As discussed in previous posts, the attorneys general of the 50 states and several major banks have been involved in settlement negotiations concerning widespread abuses in the mortgage industry and fraudulent foreclosure practices for well over a year.
According to news reports, these negotiations are now nearing an end as the attorneys general of more than 40 states and the banks implicated in the scandal -- Wells Fargo, JPMorgan Chase & Co., Bank of America, Ally Financial and Citigroup -- have reached a settlement that could be worth as much as $25 billion if all states agree to its terms.
Specifically, the prospective settlement calls for the following:
- The banks would agree to lower the principal of qualifying homeowners whose homes are now worth far less than the amount of their mortgage (i.e., those Americans with underwater mortgages)
- The banks would send payments -- rumored to be in the amount of $2,000 -- to homeowners who have already fallen victim to foreclosure
The $25 billion settlement represents the culmination of a 16-month investigation by state attorneys general into whether the aforementioned banks relied upon faulty procedures (i.e., improper document review, falsified signatures and use of "robo-signers") to foreclosure upon thousands of homes.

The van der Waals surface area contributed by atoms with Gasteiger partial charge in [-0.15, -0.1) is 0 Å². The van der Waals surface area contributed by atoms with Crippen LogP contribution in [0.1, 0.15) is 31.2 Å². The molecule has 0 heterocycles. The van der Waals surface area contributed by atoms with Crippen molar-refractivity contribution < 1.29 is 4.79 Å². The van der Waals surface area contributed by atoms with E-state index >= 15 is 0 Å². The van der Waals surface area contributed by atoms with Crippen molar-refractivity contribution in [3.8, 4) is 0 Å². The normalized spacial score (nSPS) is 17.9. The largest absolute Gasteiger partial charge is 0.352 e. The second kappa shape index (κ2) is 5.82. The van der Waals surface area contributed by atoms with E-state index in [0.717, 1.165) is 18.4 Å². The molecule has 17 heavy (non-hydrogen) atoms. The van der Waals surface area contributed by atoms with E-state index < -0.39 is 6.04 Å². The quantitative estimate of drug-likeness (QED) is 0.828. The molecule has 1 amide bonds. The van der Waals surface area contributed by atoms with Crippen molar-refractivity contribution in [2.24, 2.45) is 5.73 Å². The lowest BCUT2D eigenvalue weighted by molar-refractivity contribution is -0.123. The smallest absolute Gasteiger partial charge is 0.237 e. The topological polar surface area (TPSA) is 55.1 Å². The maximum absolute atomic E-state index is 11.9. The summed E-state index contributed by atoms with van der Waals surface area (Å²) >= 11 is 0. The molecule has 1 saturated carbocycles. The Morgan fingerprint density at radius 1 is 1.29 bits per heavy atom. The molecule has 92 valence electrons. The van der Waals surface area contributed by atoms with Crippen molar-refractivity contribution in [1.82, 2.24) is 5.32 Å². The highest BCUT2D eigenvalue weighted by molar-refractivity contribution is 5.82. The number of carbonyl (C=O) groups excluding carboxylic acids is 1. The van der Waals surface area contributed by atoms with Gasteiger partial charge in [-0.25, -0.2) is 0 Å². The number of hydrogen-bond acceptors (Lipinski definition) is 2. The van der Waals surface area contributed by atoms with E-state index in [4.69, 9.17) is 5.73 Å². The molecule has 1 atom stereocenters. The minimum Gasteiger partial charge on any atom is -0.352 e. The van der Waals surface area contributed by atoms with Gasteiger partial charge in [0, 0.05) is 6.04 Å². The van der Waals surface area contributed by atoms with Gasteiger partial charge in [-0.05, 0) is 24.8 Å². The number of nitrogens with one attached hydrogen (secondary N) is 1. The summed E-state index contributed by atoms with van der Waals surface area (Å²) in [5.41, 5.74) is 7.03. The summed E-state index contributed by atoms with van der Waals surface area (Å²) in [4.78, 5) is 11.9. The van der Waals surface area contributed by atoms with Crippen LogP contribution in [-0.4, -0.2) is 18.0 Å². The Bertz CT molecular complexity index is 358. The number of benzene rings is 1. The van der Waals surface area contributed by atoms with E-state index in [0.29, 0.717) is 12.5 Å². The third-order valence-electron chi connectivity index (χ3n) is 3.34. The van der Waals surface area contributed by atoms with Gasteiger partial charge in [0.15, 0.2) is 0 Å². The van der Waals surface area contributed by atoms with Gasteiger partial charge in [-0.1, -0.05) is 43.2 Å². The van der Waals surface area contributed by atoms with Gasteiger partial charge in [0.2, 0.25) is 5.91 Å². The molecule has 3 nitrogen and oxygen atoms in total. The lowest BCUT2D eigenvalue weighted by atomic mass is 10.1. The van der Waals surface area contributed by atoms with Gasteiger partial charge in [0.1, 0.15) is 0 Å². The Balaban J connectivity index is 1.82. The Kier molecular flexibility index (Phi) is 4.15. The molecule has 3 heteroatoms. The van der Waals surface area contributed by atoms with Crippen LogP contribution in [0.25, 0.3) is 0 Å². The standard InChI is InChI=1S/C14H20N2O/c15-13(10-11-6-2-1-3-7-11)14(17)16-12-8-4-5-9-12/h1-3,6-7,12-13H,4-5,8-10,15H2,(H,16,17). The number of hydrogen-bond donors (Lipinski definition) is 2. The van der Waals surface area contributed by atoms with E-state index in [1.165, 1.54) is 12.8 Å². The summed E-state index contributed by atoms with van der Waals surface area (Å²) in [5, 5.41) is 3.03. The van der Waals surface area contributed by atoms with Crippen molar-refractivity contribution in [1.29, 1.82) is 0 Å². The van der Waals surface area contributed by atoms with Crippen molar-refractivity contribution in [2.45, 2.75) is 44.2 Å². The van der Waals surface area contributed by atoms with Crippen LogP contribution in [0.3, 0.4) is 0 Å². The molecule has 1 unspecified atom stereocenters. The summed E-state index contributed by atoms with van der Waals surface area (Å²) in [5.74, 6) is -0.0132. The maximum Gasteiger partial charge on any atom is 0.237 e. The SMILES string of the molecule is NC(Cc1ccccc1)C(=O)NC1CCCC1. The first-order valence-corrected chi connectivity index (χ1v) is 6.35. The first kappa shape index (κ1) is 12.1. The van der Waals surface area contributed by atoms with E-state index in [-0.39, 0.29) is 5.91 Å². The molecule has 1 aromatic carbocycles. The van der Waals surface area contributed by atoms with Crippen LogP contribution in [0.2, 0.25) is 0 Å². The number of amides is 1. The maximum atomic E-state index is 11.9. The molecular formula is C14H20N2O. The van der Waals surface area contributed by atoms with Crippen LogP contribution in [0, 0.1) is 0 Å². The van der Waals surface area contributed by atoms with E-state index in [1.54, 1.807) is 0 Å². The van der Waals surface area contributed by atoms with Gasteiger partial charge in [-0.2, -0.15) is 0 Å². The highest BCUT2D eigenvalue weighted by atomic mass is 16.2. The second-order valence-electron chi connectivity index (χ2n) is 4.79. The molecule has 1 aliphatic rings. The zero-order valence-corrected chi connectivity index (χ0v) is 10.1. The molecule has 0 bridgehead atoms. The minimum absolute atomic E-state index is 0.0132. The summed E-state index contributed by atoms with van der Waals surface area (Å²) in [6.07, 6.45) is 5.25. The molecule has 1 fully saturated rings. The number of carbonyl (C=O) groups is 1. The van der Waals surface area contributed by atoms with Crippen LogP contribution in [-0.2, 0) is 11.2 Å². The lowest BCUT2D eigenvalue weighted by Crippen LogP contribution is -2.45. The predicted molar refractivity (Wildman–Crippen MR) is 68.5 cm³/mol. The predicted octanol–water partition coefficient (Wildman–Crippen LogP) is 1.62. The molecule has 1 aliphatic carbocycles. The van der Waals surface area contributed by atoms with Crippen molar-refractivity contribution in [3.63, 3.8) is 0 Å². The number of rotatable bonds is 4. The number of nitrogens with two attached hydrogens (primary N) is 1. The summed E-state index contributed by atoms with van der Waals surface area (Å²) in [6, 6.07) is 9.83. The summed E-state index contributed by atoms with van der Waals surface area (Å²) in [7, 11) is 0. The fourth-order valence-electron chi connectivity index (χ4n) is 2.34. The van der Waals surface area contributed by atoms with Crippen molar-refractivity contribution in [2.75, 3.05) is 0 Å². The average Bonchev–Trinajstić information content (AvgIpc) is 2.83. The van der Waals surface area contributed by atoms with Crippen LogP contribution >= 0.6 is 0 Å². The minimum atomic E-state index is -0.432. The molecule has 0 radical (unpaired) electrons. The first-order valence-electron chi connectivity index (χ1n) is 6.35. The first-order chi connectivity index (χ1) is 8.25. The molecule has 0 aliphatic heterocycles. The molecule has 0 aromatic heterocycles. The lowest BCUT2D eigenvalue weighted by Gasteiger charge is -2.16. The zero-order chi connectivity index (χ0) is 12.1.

Interestingly, Arizona Attorney General Tom Horne has not yet signed off on the terms of the settlement -- joining the ranks of states such as California, Delaware, and New York.
Here, a spokesperson for Attorney General Horne indicated that while he is leaning heavily toward agreeing to the terms of the settlement, he cannot do anything until an outstanding lawsuit against Bank of America is resolved.
However, the spokesperson did indicate that an official announcement on the matter should be coming in the next few days.
It is worth noting that even though Arizona missed Monday's deadline for agreeing to the settlement, it -- and the other holdout states -- will likely be permitted to join as the final details are worked out.
"Federal and state officials, as well as representatives from the banks, continue to address matters that they must complete before finalizing any settlement," said Iowa Attorney General Tom Miller, leader of the settlement negotiations, in a prepared statement.
Stay tuned for further developments from our Phoenix bankruptcy blog ...
If you are facing foreclosure, you should strongly consider contacting an experienced bankruptcy attorney to learn more about your rights and your options under Chapter 13 bankruptcy.
This post is for informational purposes only and is not to be construed as legal advice.
Arizona Capitol Times, "Arizona leaning toward joining $25 billion foreclosure settlement with banks" Feb. 8, 2012
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